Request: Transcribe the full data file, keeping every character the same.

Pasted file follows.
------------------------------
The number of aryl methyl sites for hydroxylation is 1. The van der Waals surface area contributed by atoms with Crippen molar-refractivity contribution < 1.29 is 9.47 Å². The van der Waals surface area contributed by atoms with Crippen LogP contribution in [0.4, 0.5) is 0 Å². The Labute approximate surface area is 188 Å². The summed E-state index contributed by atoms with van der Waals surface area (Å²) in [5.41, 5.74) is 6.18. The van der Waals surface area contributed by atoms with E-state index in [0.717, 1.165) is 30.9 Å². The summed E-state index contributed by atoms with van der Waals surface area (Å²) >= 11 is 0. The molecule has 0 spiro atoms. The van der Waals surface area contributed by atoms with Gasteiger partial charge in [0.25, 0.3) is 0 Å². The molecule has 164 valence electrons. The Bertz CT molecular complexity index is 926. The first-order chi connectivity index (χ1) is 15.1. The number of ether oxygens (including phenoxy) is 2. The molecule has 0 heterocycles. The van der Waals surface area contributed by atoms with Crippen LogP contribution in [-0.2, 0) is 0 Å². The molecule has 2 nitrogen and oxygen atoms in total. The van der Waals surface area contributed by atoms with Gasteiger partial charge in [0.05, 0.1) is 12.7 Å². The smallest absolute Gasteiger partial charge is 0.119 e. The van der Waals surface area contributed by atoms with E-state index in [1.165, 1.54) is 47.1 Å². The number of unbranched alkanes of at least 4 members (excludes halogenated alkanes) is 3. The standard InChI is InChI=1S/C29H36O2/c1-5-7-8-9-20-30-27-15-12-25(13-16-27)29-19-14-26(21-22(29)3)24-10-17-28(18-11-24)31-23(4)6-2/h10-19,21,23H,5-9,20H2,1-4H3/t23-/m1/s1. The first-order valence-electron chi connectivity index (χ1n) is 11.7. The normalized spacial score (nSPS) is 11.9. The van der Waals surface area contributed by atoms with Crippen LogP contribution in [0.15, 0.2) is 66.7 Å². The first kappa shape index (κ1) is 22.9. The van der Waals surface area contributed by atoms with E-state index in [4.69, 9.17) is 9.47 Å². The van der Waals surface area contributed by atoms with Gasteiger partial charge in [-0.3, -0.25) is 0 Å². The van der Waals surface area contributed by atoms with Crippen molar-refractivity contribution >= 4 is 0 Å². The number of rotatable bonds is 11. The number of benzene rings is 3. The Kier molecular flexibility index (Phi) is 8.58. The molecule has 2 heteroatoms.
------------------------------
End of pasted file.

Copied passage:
The number of aryl methyl sites for hydroxylation is 1. The van der Waals surface area contributed by atoms with Crippen molar-refractivity contribution < 1.29 is 9.47 Å². The van der Waals surface area contributed by atoms with Crippen LogP contribution in [0.4, 0.5) is 0 Å². The Labute approximate surface area is 188 Å². The summed E-state index contributed by atoms with van der Waals surface area (Å²) in [5.41, 5.74) is 6.18. The van der Waals surface area contributed by atoms with E-state index in [0.717, 1.165) is 30.9 Å². The summed E-state index contributed by atoms with van der Waals surface area (Å²) >= 11 is 0. The molecule has 0 spiro atoms. The van der Waals surface area contributed by atoms with Gasteiger partial charge in [0.25, 0.3) is 0 Å². The molecule has 164 valence electrons. The Bertz CT molecular complexity index is 926. The first-order chi connectivity index (χ1) is 15.1. The number of ether oxygens (including phenoxy) is 2. The molecule has 0 heterocycles. The van der Waals surface area contributed by atoms with Crippen LogP contribution in [-0.2, 0) is 0 Å². The molecule has 2 nitrogen and oxygen atoms in total. The van der Waals surface area contributed by atoms with Gasteiger partial charge in [0.05, 0.1) is 12.7 Å². The smallest absolute Gasteiger partial charge is 0.119 e. The van der Waals surface area contributed by atoms with E-state index in [1.165, 1.54) is 47.1 Å². The number of unbranched alkanes of at least 4 members (excludes halogenated alkanes) is 3. The standard InChI is InChI=1S/C29H36O2/c1-5-7-8-9-20-30-27-15-12-25(13-16-27)29-19-14-26(21-22(29)3)24-10-17-28(18-11-24)31-23(4)6-2/h10-19,21,23H,5-9,20H2,1-4H3/t23-/m1/s1. The first-order valence-electron chi connectivity index (χ1n) is 11.7. The normalized spacial score (nSPS) is 11.9. The van der Waals surface area contributed by atoms with Crippen LogP contribution in [0.15, 0.2) is 66.7 Å². The first kappa shape index (κ1) is 22.9. The van der Waals surface area contributed by atoms with E-state index in [4.69, 9.17) is 9.47 Å². The van der Waals surface area contributed by atoms with Gasteiger partial charge in [-0.3, -0.25) is 0 Å². The van der Waals surface area contributed by atoms with Crippen molar-refractivity contribution >= 4 is 0 Å². The number of rotatable bonds is 11. The number of benzene rings is 3. The Kier molecular flexibility index (Phi) is 8.58. The molecule has 2 heteroatoms.